Police reform advocates: We need more officers in Seattle!
May 12, 2022
Seattle needs more police, and police reform. These two concepts are not at odds. Some want you to believe that fully staffing the police department and enacting police reform can’t be accomplished together.
We don’t buy that.
Thankfully, police reform advocates themselves aren’t buying it, either.
In a recent Seattle Times guest column, Harriett Walden, Terrell Elmore, and Victoria Beach wrote that the City Council should support Councilmember Sara Nelson’s resolution to use existing public safety funds to re-staff the police department. Walden is the founder of Mothers for Police Accountability, Elmore is a coach for youth football program CD Panthers, while Beach chairs the Seattle Police Department African American Community Advisory Council.
“We need more trained police investigators on the job full time, not less,” they wrote. “For officers already in the department contemplating leaving Seattle, passage of this resolution will be a signal that this city values them and their service.”
Nelson’s resolution was examined by the Public Safety & Human Services Committee earlier this week. The committee consists of five members, including:
- Chair: Lisa Herbold (206) 684-8801
- Vice Chair: Andrew Lewis (206) 684-8807
- Member: Teresa Mosqueda (206) 684-8808
- Member: Alex Pedersen (206) 684-8804
- Member: Sara Nelson (206) 684-8809
The committee overwhelmingly voted to recommend Nelson’s resolution to the entire City Council for a vote! In a statement Nelson wrote that “we must use every means at our disposal to hire more officers – quickly! – and my resolution calls for the development of a staffing incentives program to accelerate SPD’s recruitment efforts. Every other jurisdiction in our region has put in place hiring incentives and Seattle must do the same in order to compete for a limited pool of applicants.”
Make Your Voice Heard!
Contact Lisa Herbold and thank her for supporting Councilmember Nelson’s resolution to use existing funds to hire more officers.
The Seattle Times guest column highlighted shocking statistics – nonfatal shootings are now up 354 percent compared to 2021, while fatal shootings have jumped by 16 percent during the same timeframe.
What these crime statistics don’t tell you is that these shootings occur in low-income neighborhoods and among communities where there’s been concern about police accountability. Rather than help rebuild relationships between these residents and the SPD through dialogue and/or meaningful reform measures, city leaders have demoralized the police and left those people vulnerable to criminals who are not held accountable by the current justice system.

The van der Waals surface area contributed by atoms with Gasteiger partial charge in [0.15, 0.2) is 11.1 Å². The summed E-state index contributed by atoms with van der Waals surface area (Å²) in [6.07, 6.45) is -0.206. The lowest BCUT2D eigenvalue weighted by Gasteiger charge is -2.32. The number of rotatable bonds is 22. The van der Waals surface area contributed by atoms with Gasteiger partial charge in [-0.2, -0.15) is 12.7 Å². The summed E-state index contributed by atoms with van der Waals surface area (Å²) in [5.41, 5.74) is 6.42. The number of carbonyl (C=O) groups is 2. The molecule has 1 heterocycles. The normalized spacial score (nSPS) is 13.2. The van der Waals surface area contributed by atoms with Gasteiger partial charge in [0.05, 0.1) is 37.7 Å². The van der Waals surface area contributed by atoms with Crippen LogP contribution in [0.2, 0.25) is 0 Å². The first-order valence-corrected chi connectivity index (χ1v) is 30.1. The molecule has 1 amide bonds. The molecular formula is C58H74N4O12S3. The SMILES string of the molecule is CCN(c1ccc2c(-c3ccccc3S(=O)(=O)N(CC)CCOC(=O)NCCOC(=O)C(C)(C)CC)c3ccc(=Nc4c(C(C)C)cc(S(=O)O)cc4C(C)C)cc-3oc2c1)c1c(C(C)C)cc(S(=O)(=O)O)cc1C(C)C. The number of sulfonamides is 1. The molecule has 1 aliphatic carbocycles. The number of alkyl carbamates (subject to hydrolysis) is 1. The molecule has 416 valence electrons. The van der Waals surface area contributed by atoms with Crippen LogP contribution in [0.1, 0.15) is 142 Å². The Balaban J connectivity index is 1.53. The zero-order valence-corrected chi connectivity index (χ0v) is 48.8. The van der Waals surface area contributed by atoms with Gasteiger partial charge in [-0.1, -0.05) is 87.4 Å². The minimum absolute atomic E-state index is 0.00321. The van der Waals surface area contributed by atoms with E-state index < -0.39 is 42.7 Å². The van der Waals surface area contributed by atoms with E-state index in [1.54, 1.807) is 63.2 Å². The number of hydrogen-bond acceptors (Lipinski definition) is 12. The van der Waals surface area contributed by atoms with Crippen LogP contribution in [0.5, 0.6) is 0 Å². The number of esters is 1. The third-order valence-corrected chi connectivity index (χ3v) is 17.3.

A safe Seattle would have low crime because the police department is fully staffed and equipped to handle regular patrols and response to incidents, but also because there’s a level of trust between law-abiding citizens and officers whom they interact with daily. Cooperation from residents is often crucial in solving crimes and tracking down suspects, yet that can’t exist if the public thinks, rightly or not, that they have as much to fear from the police as they do criminals. Holding officers accountable who engage in misconduct or abuse their authority ensures that trust is maintained.
But the recent “Defund the Police” movement didn’t seek to restore trust. It painted policing overall as something to abolish entirely. While efforts to gut police funding from the city budget failed, the rhetoric from City Hall combined with a total lack of support during the 2020 riots and CHAZ incident made it clear that many elected officials see all police officers as the enemy and a greater threat to the public than criminals.
The outcome wasn’t hard to predict. Officers left Seattle by the hundreds while serial offenders have been allowed to run rampant against both residents and small businesses.
Radio talk show host Jason Rantz recently revealed that the Seattle police department has less than 900 officers to cover a city of 741,000 people, with the goal of hiring up to 1,400. In comparison, the city of Boston has 2,139 officers for a city of 665,258 residents.
The degradation in public safety affects more than businesses. The Seattle Times guest column noted recent shootings that have occurred at children’s football games. No child should live in fear of police misconduct, but they also shouldn’t have to fear getting randomly shot in the middle of a football game. It’s not only a sad state of affairs that this occurs, but it is absurd to think that addressing one of those should come at the expense of the other.
Wanting an effective police force doesn’t mean you want officers who can do whatever they want with no consequences or act like an occupying military force. Concerns about police abuse doesn’t mean you want to let criminals run wild. But the fringe ideology arguing just that was embraced by too many in City Hall in the past several years, and the effects are being felt by the very people they claimed they’re trying to protect.
Police reform advocates and others who experience the consequences of these flawed policies understand this, which is why they’re calling for more officers on the streets.
We need to ensure Nelson’s proposal gets the whole City Council’s support, so SPD can start the long-needed process of fully staffing its stations.